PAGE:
South Africa Spies on Greenpeace; India Seizes Greenpeace's Assets
May 27, 2015 Al Jazeera America & Rahul Radhakrishnan and Will Jordan / Al Jazeera America
India's government has cracked down on nearly 10,000 non-governmental organizations, including the environmental watchdog Greenpeace. Greenpeace called the move an "act of intimidation and harassment." Leaked documents reveal a routine practice for intelligence agencies to secretly work with other countries to curb political dissent. The Spy Cables reveal a torrent of requests to South Africa's State Security Agency for information on "rogue NGOs" -- including Greenpeace.
India Cracks Down on Greenpeace and Foreign NGOs Government of PM Modi blocks the bank accounts of
8,975 NGOs, in a move critics say is aimed at stifling dissent Al Jazeera America
Sixty percent of the money Greenpeace receives is from ordinary citizens, not corporations or government entities. According to the law, the government has no right to block these funds
-- Pranonjoy Guha Thakurta, Greenpeace India Society
(May 26, 2015) -- India's government has cracked down on hundreds of non-governmental organisations (NGOs), including the environmental watchdog and lobby group, Greenpeace. The government headed by Prime Minister Narendra Modi told the Delhi Hight Court on Tuesday that "Greenpeace violated Foreign Contribution Regulation Act", according to local PTI news agency.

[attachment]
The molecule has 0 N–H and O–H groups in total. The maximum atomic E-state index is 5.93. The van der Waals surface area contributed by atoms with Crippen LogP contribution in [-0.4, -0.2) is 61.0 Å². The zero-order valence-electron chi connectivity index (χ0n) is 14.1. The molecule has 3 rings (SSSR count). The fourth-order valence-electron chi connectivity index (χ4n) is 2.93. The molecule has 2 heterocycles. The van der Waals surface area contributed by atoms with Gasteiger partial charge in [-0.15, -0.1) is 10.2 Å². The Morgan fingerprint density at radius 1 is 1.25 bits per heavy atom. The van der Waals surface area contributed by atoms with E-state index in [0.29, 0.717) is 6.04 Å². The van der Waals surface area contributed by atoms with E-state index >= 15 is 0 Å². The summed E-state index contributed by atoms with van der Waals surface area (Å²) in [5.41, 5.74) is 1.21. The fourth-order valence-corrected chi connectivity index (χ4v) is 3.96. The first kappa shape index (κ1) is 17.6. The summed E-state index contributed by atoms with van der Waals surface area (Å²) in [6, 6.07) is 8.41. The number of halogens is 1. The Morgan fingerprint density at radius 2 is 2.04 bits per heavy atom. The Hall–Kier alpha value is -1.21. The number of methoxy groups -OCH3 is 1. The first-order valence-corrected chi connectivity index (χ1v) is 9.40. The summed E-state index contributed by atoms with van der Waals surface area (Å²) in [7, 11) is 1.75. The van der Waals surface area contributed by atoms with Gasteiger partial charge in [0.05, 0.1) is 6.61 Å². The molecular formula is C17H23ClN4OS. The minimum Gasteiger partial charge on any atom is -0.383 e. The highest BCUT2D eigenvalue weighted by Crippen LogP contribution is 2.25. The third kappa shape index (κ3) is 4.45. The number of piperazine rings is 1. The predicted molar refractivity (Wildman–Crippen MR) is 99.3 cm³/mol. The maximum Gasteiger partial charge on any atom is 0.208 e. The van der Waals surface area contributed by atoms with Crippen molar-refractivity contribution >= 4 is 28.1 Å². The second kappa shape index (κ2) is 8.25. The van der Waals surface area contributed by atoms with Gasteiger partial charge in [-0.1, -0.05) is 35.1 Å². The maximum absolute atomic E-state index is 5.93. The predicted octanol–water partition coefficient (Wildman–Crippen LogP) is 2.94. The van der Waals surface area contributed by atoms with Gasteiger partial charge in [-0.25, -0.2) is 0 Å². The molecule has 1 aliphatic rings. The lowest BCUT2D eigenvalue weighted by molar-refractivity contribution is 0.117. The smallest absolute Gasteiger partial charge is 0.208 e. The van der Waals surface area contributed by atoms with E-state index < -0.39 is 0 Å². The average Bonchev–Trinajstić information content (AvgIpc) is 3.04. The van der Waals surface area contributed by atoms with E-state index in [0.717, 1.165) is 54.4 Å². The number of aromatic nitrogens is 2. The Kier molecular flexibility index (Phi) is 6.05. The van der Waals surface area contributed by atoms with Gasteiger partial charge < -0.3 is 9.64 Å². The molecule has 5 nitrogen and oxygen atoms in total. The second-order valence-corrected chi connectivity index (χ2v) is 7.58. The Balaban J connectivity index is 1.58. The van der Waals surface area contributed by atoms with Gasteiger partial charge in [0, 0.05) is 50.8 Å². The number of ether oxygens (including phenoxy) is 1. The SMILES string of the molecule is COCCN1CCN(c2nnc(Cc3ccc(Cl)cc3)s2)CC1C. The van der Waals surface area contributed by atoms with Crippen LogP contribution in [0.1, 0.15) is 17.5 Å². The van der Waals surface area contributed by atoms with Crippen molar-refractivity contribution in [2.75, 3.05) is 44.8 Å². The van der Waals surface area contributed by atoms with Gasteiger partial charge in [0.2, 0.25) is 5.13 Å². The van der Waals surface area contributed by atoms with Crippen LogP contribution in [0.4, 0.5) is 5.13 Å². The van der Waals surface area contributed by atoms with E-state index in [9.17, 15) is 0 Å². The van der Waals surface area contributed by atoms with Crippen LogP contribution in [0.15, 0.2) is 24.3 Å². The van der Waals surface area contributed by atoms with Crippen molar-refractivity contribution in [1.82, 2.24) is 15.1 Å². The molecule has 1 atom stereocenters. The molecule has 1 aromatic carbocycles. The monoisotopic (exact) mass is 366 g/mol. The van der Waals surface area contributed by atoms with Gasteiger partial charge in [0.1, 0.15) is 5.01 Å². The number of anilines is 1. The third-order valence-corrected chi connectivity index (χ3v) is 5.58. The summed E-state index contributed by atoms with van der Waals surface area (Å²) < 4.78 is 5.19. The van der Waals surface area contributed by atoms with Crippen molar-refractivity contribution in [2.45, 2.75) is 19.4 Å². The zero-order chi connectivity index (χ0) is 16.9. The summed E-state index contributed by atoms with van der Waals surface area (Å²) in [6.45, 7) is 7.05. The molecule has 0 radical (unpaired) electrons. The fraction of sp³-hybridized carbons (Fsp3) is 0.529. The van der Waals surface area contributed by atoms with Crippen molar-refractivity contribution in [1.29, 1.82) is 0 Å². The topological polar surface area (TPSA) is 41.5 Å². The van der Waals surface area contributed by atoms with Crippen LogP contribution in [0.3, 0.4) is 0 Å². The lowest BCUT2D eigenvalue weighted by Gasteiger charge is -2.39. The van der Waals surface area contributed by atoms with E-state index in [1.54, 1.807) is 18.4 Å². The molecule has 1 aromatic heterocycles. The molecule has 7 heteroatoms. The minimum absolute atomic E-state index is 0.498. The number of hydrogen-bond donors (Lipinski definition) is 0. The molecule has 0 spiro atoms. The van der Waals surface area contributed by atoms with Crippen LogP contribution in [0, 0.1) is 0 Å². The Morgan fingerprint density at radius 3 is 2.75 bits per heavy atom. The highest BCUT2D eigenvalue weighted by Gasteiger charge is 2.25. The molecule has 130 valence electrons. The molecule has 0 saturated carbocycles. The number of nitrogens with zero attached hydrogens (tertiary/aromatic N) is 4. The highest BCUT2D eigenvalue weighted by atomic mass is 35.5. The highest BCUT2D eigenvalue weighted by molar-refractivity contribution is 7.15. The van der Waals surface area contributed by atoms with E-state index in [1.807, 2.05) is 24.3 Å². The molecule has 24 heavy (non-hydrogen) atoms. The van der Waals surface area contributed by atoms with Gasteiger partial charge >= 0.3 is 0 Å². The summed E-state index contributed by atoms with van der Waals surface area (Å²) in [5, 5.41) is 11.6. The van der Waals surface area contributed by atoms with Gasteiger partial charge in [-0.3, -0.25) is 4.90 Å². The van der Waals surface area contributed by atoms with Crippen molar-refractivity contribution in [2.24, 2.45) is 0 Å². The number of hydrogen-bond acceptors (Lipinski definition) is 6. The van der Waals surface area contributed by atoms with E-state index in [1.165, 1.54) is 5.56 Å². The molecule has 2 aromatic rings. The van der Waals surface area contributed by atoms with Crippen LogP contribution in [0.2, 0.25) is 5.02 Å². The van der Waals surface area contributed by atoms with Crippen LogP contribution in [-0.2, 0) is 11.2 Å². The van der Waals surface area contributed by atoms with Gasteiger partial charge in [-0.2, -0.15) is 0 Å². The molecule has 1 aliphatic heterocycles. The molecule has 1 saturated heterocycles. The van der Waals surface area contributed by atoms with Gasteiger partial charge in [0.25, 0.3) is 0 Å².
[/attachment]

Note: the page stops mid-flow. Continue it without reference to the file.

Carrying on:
Greenpeace India, which receives less than 50 percent of its funding from overseas, approached the court to challenge the government's decision to block its bank accounts after it was accused of violating rules governing international financial transactions.
In a massive clampdown against NGOs, the Ministry of Home Affairs (MHA) recently cancelled the licenses of 8,975 organisations for allegedly failing to file annual returns.
Pranonjoy Guha Thakurta, a board member of the Greenpeace India Society told Al Jazeera that the move was an "act of intimidation and harrassment" by the Ministry of Home Affairs, and the government was treading on "shaky ground".
"Sixty percent of the money Greenpeace receives is from ordinary citizens, not corporations or government entities. According to the law, the government has no right to block these funds," he said.
"Greenpeace and its supporters have been agitating against the establishment of a nuclear power plant in southern India, Tamil Nadu. Greenpeace has been adgitating against government policies."
Interests of India
The right-wing government headed by Modi has also placed the US-based Ford Foundation on a security watch list, ordering government approval of any of its activities in the country. Nalin Kohli, a spokesman for the ruling BJP party, told Al Jazeera that Greenpeace was not following the provisions of the law and did not disclose how they obtained their funds.
"The government would not take action against those who work in the interests of India or its citizens," he said. "This government under Prime Minister Narendra Modi does not see the environment and industry as inimical to each other. The environment is extremely important and we have to find solutions keeping environmental concerns as well as development and job requirements."
Critics argue the government's decision to restrict the movement of foreign funding to local charities is an attempt to stifle the voices of those who oppose Modi's economic agenda.